One assessment of nutrient concentration causing water pollution is called “biochemical oxygen demand” (BOD5); it is the measure of organic and inorganic substances subject to aerobic microbial metabolism, referring to the amount of oxygen required by aerobic microorganisms to decompose the organic matter in a sample of water, such as that polluted by sewage. BOD5 is used to measure of the degree of water pollution (Pew Commission, 2008). For example, cattle slurry has a biological oxygen demand (BOD5) of 10,000 to 20,000 mg/liter (Steinfeld, 2007), and whey, a dairy product, has a typical BOD5 level ranging between 30,000 and 60,000 mg/L. Clean water, by comparison, has a BOD5 level of 5. As shown in Table 4 the BOD5 levels typical of animal/bird slurries and wastewater have a deadly impact if discharged into a waterway.Table 4. Ranges of BOD5 concentration for various wastes (Steinfeld, 2007)SourceBOD5 (mg/litre)Milk140,000Silage effluents30,000 – 80,000Pig slurry20,000 – 30,000Cattle slurry10,000 – 20,000Liquid effluents draining from slurry stores1,000 – 12,000Dilute dairy parlour and yard washing (dirty water)1,000 – 5,000Untreated domestic sewage300Treated domestic sewage20 – 60Clean river water5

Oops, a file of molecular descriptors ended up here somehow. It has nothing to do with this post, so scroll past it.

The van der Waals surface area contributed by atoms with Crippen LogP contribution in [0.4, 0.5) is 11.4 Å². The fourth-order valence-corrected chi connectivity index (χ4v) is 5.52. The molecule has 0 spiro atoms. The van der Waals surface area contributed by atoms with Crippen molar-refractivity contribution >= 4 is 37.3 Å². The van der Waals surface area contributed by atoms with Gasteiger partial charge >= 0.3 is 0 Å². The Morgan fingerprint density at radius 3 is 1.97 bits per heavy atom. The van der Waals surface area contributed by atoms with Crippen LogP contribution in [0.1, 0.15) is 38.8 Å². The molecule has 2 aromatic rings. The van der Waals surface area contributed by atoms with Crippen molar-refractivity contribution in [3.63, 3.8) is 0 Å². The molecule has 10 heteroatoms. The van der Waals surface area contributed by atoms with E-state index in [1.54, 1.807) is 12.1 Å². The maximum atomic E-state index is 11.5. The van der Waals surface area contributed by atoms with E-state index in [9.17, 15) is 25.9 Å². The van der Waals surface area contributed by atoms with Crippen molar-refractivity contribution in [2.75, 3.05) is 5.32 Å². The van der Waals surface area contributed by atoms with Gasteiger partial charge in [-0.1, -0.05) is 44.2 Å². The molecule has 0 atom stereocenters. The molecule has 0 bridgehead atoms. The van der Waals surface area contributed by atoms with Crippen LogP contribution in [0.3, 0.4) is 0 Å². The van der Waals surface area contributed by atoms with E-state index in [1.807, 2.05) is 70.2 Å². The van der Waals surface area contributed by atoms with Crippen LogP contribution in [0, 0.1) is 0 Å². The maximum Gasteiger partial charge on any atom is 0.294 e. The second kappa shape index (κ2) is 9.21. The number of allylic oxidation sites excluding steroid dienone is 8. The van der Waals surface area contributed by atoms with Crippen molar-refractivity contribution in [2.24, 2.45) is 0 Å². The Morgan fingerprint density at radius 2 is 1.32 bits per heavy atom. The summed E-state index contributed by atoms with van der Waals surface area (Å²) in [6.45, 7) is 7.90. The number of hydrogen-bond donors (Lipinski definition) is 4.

Manure contains nitrogen, phosphorous, potassium, drug residues, heavy metals and pathogens, which contaminate water. Water can also become contaminated through storage facility failures, manure runoff from farms and grazing areas, and direct deposit of mature into bodies of water (Gerber, 2006). One cow excretes as much phosphorus as 18 to 20 humans.
When organic waste contaminates water, it increase algae’s demand for oxygen, need by other species. Discharge of these very concentrated organic wastes containing nitrogen, phosphorus and other nutrients into a waterway causes nutrient-driven eutrophication, or severe oxygen depletion in the water. Algae blooms, death of fish and other aquatic aerobic organisms result when excreta or wastewaters from livestock production get into streams, rivers and lakes through discharge, runoff or overflow of storage lagoons. In many parts of Canada, major blooms of blue-green algae (cyanobacteria) are associated with eutrophication. The deteriorating state of Lake Winnipeg has been attributed in large part to the excessive phosphorous emissions from Manitoba’s pork industry (Friesen, 2011). The Charest Report (1991) noted that livestock manure is, “one of the principle, non-point sources of nutrient pollution in Canada, and one that has yet to be adequately addressed from an environmental perspective.”